Obligations and Constraints :Media Freedom in the Context of International Human Rights Norms

2004-10-14
The Universal Declaration of Human Rights guarantees freedom of information and expression. Article 19 in the UDHR states: 'Everyone has the right to freedom of opinion and expression; this right includes freedom to hold opinions without interference and to seek, receive and impart information and ideas through any media and regardless of frontiers.' Yet it also provides in Article 7 that, inter alia, all are entitled to protection against 'incitement' to any discrimination that is prohibited in the Declaration. Equally important is Article 29, which states that the exercise of rights and freedoms may be restricted 'for the purpose of securing due recognition and respect for the rights and freedoms of others and of meeting the just requirements of morality, public order and the general welfare in a democratic society.' The legal foundation of the UDHR thus warns that a right may be used as a weapon to threaten and even destroy others' rights, hence the permissible limits on a given right. The contemporary problem of 'hate media' demonstrates the need to explore the legality of international law for placing limits on the freedom of expression in nations that allow, even direct, hate media to hasten war, threaten public order, or even fan genocidal impulses.

Historical experiences of large-scale armed conflicts have precipitated a debate within human rights law and media studies, concerning how mass media have been used to propagate and incite violence, often leading to war and genocide, and as a result, how the media could be seized for counter-information campaigns for humanitarian and peace-promoting or restoring purposes. The Bosnian war and the massacre in Rwanda in the mid-1990s, to name the two most prominent examples in recent times, have seen the abuse of national and local media for stirring ethnic and religious hatred by dictatorial governments. Nationalistic and propagandistic constructions of ethnophobia in the media helped shape wars and justify mass violence, through pitching Serbs against Croats, Hutus against Tutsis, Muslims against Roman Catholics. The Nazis, of course, were the paradigmatic precedent in mid 20th Century. What these media-influenced atrocities have also made clear is that international law must be reexamined according to crisis conditions in which international intervention may be urgently called for.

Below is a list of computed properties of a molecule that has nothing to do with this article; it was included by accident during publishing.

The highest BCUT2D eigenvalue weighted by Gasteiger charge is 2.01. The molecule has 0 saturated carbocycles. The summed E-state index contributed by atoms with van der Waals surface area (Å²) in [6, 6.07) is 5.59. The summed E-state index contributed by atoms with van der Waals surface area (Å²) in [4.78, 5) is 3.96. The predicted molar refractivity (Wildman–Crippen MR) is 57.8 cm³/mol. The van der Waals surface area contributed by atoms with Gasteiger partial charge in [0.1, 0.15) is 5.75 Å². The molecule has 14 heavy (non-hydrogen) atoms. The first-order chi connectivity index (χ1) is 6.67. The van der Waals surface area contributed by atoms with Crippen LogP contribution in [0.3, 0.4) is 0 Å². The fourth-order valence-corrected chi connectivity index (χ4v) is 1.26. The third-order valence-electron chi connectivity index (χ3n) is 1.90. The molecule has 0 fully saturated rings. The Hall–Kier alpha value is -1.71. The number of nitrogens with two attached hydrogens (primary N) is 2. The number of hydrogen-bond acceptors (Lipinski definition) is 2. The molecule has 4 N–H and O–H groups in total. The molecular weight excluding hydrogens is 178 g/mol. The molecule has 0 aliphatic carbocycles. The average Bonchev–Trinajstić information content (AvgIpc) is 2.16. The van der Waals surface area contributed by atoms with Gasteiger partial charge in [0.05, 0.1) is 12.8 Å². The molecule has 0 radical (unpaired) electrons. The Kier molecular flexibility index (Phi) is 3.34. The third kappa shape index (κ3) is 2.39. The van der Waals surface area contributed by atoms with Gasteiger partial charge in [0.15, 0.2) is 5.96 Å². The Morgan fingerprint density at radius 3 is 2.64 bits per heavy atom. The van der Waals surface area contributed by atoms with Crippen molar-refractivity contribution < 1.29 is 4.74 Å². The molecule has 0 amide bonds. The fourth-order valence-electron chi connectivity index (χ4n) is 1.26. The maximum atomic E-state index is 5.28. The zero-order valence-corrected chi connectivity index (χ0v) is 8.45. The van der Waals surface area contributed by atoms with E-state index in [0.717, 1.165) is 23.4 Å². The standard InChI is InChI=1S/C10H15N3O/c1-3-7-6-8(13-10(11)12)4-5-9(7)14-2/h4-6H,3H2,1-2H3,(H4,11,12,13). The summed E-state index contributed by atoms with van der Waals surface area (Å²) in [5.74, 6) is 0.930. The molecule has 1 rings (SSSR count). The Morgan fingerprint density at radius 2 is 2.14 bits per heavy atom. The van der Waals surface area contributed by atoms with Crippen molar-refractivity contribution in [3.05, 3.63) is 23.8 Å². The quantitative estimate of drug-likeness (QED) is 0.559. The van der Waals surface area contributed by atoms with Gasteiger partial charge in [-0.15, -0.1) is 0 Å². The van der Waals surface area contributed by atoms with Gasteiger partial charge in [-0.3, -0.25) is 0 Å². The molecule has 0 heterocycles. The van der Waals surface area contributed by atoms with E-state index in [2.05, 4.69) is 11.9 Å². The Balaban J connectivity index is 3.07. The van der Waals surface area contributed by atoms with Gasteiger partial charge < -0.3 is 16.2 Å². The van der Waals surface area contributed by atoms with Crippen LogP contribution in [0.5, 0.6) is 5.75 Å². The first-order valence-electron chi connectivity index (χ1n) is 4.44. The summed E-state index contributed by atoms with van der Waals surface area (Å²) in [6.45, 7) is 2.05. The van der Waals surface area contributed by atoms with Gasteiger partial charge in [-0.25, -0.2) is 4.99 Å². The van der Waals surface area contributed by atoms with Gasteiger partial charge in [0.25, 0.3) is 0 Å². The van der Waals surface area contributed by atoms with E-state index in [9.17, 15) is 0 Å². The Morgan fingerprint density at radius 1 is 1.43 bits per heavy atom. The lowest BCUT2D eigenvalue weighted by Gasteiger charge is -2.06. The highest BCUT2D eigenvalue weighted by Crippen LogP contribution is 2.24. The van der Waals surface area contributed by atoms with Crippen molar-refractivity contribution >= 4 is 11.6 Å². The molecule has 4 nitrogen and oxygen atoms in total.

Media in Humanitarian Crises

In legal terms, the media have been identified as an institution within civil society for the protection and exercise of the right to free speech. This includes not only the right to create messages, but also the right to disseminate and to receive messages without interference. In human rights terms, the media are seen to play the role of a watchdog, an integral role for exerting pressure to states so as to bring them to conformity to human rights obligations. In addition, the media play the role of asserting identities---ethnic, religious, gender identities---and therefore contribute to the assertion of collective rights. Therefore, the media are conceptualized simultaneously as (i) a space of meaning, persuasion, representation, even consciousness, (ii) an apparatus for human rights monitoring, as well as (iii) a cultural space of identity-formation (or, of the creation of 'imagined communities' in Benedict Anderson's term).

Some post-independent states, such as those in Eastern Europe, have used the mass media as a device to promote nationalism, thereby forging a close relationship between the media and political regimes in power. If fallen into the hands of nationalistic dictators, the media's second function--for human rights monitoring--would be overwhelmed by the first function, whereby the media could become a tool for shaping consciousness according to the dictator's political program. Here, the media's third function--of constructing identities--may be folded into the first function of consciousness-making, possibly leading to ethnocentrism, ethnophobia, and even ethnically-based hatred and violence. Such was indeed the condition in the Holocaust and the numerous civil wars in Cambodia, East Timor, Bosnia, Rwanda, and so on.